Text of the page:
Burlesque and feminism: It's complicated
I’ve always felt I would like burlesque, just like all the feminists I know. But, living in Vancouver, a city spellbound by burlesque’s razzle-dazzle, it didn’t take me long to discover that my initial feelings were wrong.
It’s awkward to say it, but despite the burlesque scene’s talk of empowerment and female liberation, I’ve only ever felt the opposite. I’ve wondered, am I just “not getting it”? Are my negative reactions to the burlesque I’ve been exposed to in Vancouver valid?
If they are valid, is the relationship between burlesque and feminism a lot more complicated than people think?
Diamonds are a girl's best friend
Delilah Dare is the resident dirty blonde of Nicky Ninedoor’s local troupe Pandora and the Locksmiths. She told The Vancouver Observer over email that burlesque relates to feminist women for a number of reasons, the first being that it allows women to feel good about themselves.
“It embraces women who are not present in mainstream representations of female sexuality and beauty, thereby providing a counter narrative [to today’s beauty norms],” she wrote.
Certainly, broadening beauty ideals can have a real impact on the lived reality of Vancouver women — for instance, in promoting a wider range of clothing size options.
Dare also wrote that burlesque is one of those rare artistic spaces led mostly by women. “There is still room for men, but they have to take a back seat to the women.”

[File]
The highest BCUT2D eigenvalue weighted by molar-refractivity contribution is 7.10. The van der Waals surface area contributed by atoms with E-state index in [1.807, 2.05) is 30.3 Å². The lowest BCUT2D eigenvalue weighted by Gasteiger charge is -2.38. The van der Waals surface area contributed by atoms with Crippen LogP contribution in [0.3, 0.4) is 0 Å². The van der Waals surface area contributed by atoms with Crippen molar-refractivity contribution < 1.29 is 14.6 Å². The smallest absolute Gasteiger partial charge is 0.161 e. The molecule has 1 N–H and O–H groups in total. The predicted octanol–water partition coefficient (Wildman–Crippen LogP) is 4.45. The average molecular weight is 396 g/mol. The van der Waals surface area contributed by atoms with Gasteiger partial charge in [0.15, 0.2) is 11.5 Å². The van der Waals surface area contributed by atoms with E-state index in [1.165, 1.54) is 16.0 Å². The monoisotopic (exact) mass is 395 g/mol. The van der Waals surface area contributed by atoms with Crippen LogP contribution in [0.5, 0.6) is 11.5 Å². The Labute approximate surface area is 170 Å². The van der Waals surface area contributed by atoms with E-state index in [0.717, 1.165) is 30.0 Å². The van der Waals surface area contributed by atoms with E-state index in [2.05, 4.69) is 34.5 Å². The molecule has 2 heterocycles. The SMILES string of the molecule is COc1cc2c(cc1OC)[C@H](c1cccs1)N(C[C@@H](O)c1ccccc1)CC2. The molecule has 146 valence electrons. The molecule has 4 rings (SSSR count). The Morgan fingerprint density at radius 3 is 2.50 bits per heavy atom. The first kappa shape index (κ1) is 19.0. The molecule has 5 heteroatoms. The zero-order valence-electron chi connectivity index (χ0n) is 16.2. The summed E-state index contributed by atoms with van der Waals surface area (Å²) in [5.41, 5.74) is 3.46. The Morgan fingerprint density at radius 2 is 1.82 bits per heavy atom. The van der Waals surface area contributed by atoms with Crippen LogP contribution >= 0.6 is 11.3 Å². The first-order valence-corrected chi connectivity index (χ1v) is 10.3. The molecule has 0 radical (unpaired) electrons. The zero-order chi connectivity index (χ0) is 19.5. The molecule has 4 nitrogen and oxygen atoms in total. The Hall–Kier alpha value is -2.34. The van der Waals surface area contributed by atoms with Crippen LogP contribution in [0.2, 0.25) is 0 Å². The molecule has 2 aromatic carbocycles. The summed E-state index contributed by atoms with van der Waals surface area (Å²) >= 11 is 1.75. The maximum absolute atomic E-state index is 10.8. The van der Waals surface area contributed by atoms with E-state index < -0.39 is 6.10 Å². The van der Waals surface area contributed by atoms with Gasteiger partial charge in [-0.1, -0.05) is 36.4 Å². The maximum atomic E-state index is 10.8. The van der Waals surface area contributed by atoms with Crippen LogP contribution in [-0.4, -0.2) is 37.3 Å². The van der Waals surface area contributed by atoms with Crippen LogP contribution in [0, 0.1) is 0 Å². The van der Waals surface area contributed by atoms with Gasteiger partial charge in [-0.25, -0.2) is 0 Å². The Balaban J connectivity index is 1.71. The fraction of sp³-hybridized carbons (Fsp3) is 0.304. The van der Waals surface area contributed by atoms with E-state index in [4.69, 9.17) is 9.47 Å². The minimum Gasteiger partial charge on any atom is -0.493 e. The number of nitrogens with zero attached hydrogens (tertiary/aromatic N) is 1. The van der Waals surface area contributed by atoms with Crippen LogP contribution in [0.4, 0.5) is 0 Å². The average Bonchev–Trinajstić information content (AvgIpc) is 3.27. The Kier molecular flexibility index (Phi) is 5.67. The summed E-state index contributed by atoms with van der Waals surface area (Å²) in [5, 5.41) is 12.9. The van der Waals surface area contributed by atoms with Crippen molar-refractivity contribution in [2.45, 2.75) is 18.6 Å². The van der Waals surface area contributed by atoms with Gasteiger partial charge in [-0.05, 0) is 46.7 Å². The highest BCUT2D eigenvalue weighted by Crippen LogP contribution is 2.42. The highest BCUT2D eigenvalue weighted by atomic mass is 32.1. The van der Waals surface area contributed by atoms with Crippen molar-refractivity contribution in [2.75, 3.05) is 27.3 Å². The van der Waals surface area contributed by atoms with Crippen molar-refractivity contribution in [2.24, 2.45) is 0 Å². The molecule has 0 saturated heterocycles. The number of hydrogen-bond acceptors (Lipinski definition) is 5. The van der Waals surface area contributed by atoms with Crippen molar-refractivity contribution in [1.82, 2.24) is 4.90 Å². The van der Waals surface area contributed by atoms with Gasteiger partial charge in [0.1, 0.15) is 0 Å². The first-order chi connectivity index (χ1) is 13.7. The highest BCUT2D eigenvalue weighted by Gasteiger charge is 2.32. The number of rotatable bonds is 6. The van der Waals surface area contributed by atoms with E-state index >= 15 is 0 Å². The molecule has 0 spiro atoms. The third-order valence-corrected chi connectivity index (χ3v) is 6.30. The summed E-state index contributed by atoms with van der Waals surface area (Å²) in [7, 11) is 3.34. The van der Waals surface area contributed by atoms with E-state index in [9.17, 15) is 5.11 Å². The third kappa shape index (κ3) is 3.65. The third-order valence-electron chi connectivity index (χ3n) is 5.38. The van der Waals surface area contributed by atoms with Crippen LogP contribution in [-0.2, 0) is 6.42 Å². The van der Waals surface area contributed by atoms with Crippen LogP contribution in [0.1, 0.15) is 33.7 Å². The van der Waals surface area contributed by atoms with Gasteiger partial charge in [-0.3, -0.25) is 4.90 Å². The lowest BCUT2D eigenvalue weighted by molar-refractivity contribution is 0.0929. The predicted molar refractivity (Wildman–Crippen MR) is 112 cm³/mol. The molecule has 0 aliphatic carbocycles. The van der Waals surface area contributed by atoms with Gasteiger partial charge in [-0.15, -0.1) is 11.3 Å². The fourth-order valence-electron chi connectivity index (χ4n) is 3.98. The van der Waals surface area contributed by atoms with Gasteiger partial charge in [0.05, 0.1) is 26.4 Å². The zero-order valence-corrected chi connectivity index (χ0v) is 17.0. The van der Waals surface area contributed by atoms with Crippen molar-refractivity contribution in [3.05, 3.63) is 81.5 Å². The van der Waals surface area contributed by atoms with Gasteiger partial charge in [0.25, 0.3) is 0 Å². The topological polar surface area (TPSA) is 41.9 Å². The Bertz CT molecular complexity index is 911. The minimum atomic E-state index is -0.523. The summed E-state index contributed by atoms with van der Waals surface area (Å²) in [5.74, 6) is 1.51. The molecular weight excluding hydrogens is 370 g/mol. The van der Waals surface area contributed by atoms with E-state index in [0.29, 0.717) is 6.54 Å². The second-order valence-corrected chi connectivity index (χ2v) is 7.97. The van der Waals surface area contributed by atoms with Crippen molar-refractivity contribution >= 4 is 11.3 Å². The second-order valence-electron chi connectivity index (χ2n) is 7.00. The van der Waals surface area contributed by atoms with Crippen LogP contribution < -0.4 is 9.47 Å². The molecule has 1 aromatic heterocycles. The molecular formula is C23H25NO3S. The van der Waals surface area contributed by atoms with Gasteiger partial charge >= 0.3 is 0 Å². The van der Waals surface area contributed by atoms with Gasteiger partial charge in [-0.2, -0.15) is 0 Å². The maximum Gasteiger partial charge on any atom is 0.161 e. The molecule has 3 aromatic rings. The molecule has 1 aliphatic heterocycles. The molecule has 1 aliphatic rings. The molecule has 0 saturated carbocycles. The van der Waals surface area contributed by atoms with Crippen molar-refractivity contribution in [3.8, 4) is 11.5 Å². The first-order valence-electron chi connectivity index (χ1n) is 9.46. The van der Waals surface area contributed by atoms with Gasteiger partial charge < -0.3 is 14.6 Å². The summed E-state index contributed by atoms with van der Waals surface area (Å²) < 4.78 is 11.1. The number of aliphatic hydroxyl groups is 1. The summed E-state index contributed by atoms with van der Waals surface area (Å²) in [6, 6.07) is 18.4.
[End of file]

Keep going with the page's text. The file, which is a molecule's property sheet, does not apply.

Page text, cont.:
Bobbi Whiskey, a performer who’s tread the boards for four years, agreed that burlesque, despite its makeup of sexy ladies and striptease, is primarily a women’s space.
“It gives women a chance to bond over something that we not only enjoy and work very hard at, but are also quite emotionally invested in,” she said. “I think that is hard to find in this world, a place where we are not pressured to compete with one another.”
Whiskey understands why some feminists are uncomfortable with yet another medium that requires women to take it off, jewel-encrusted thongs and pasties notwithstanding.
However, she also thinks that people who feel averse to the idea might not be looking at the big picture.
“You can't possibly imagine how powerful and in touch with themselves a performer becomes when they're on stage unless you've felt it,” Whiskey insisted. “And that's what we are: performers. We're dancers, actors and comedians rolled in to one. The majority of our audience sees art when they're watching a show, not ‘stripping’.”
Yet, Dare responded to the concern that burlesque can adversely affect feminism differently than Whiskey. For one, she acknowledged that the art form in Vancouver has become capitalist.
“Performers as well as producers have to do what audiences want in order to make money, which can lead them to fall into ideals [that are] marketable,” Dare wrote.
She also said that we live in a patriarchy, and that, “Women dancing on stage naked can be taken as objectifying.”
Laurie Penny of The Guardian is an ex-burlesque performer, and she has written about her experiences on the bump 'n' grind circuit many times before. In a 2009 article, “Burlesque laid bare,” she confesses that the burlesque world made her feel anything but in touch with herself.
The burlesque striptease makes explicit what push-up-bras and sticky lipgloss only promise: a passive, faux-naive, peek-a-boo sexuality that has little to do with real female pleasure and everything to do with mimicking whatever we are told is “sexy”. Sexual explicitness does no harm to young women if it is combined with honesty, but burlesque has little to do with sexual honesty. It is part and parcel of the packaging of female desire, a process by which young women trade in their sexuality and their selfhood for whatever fleeting power they can grasp.